Then there was the volunteers’ office. We were saying, “What’s the failure of any good campaign? It demobilizes. How are we going to prevent that? We’ve got seventeen thousand volunteers, what are we going to do?” Myself and a couple of other people wrote a paper for a new Labour-aligned social movement. We were looking at things like how we could support tenants’ and carers’ unions, struggles against cuts, and how we could use Corbyn’s victory to empower movements.
I don’t think either of those visions would have survived on their own. If we simply focused on the Labour left we would have been neglecting the huge explosion of new energy that had happened in the campaign. But if we didn’t engage in the party then we would have been divorced from the victory that movement had won. We wanted a grassroots organization, one which did more local campaigning, but that was also umbilically linked to Labour.
Momentum has just passed its one year anniversary. Are you happy with how it has developed?
In many ways, yes. We now have 20,000 members, approaching 200,000 supporters and over 160 local groups. We have just finished fighting the campaign for Jeremy Corbyn’s reelection as Labour leader, during which we mobilized more than twice as many volunteers as we had done a year ago. It was more organized, more efficient and, ultimately, more successful — his mandate is now larger.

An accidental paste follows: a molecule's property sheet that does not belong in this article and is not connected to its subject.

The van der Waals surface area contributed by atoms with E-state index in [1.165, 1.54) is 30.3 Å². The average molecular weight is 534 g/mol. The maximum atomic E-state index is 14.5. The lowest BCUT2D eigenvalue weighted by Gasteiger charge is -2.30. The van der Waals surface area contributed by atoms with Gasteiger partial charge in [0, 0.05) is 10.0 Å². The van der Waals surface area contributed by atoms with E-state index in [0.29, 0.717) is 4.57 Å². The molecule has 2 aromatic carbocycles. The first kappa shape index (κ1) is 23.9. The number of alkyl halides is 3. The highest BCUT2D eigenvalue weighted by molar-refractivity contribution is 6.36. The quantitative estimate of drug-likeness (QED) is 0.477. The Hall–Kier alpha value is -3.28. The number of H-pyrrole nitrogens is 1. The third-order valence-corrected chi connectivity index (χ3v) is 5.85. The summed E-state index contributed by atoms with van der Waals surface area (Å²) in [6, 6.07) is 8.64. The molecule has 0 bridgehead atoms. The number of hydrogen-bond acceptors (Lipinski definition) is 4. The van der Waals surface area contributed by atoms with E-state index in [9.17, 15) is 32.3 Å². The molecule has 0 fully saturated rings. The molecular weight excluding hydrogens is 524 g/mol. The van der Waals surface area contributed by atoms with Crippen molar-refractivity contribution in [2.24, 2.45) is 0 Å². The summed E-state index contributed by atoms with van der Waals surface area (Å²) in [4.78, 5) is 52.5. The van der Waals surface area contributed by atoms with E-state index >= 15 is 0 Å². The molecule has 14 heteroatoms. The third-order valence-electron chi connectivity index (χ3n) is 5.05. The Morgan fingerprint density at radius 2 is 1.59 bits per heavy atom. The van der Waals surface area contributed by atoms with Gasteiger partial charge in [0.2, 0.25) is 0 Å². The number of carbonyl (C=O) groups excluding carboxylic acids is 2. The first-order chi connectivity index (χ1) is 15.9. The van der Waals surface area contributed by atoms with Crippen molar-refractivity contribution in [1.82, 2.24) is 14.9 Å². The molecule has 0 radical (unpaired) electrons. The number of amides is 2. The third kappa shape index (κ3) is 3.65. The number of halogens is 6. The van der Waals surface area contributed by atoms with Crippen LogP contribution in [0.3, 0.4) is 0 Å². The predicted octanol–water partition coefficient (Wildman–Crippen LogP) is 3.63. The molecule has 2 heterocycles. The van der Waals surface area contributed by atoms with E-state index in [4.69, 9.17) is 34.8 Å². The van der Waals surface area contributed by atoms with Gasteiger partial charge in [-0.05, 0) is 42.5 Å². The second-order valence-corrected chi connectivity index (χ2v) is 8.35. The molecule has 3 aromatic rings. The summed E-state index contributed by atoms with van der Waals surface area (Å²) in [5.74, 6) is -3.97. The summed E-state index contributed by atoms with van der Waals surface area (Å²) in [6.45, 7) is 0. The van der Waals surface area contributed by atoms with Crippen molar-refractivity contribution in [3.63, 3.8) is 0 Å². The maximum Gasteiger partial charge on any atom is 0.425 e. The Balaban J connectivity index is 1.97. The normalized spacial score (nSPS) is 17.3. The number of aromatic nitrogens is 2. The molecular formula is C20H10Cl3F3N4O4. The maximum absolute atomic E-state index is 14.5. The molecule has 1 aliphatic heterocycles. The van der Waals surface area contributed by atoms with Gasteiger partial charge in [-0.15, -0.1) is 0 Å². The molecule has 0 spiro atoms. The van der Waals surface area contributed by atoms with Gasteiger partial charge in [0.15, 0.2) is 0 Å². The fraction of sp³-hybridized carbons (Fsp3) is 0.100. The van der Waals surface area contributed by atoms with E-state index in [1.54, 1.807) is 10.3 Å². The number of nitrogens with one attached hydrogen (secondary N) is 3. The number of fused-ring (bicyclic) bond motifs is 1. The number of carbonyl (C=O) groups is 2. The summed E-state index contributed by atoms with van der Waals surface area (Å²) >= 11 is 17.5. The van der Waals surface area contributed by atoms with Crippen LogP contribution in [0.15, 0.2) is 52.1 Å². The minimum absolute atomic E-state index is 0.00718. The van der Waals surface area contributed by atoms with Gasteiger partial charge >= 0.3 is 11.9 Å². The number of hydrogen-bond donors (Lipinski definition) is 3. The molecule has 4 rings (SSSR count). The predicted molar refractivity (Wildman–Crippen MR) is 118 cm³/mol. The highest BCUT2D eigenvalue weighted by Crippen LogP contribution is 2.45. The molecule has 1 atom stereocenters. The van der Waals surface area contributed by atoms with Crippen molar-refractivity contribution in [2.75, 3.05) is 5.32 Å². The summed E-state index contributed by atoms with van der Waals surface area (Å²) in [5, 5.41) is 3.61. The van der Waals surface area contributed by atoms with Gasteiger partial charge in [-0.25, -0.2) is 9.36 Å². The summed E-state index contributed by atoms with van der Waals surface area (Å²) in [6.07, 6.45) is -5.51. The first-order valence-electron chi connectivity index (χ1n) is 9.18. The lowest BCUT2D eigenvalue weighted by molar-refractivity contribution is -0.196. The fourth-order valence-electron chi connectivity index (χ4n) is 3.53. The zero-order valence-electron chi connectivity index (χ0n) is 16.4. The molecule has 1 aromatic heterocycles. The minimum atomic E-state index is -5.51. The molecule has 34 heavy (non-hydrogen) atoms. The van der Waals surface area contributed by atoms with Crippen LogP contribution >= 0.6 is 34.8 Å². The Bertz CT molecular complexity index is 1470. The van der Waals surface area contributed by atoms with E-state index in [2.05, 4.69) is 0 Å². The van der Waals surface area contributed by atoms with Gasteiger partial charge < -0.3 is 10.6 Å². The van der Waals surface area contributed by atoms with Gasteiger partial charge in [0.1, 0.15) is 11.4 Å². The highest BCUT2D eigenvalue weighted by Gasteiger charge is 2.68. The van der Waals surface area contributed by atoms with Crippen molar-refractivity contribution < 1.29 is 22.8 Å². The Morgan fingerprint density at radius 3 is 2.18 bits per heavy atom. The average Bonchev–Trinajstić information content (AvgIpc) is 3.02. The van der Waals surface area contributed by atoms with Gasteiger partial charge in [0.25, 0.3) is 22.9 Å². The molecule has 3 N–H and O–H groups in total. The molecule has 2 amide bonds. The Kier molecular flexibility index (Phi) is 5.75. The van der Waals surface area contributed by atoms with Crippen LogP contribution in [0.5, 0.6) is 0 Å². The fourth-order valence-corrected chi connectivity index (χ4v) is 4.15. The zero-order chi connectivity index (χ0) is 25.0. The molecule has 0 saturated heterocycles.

We also managed to put together The World Transformed in Liverpool during party conference. That pointed a way to what we would like to do: bring people together to build a vibrant movement that takes seriously the question of what the future will look like.
We have some thinking to do about structures. For that to happen there will be a national conference in January or February. Proposals are being debated by Momentum groups currently and these suggest that delegates will attend as well as it being livestreamed online to allow for maximum participation. In addition, there is support for an all-member voting conference where members can submit proposals for structure as long as they’re backed by a designated number of groups or members.
I think some of our difficulties here, with democracy and accountability, comes down to trying to establish what exactly we are. We’re not a political party or a trade union, we’re not just a social movement, so there isn’t a model for how we should be structured. Personally, I think we need to try to become more democratic, to allow for direct input, regular voting, and the election of senior staff. The relationship between the people who take decisions and the people who do the work in the local groups should be more direct.
In terms of our aims, Momentum has a dual strategy. We want to make the Labour Party more open, participatory, and democratic. We want it to be an activist party, organizing to win in every community, standing for Corbyn’s platform. We want to transform the party so that it can transform society. But we also want to provide a point of connection between the movements and the party, to use this moment to build popular power and increase capacity at the grassroots level.
The Labour Party should be a giant lever for all popular struggles, raising them up and uniting them, providing them with a strategy to take power and win. To do that it we need a party strategy and a social strategy, in concert with each other.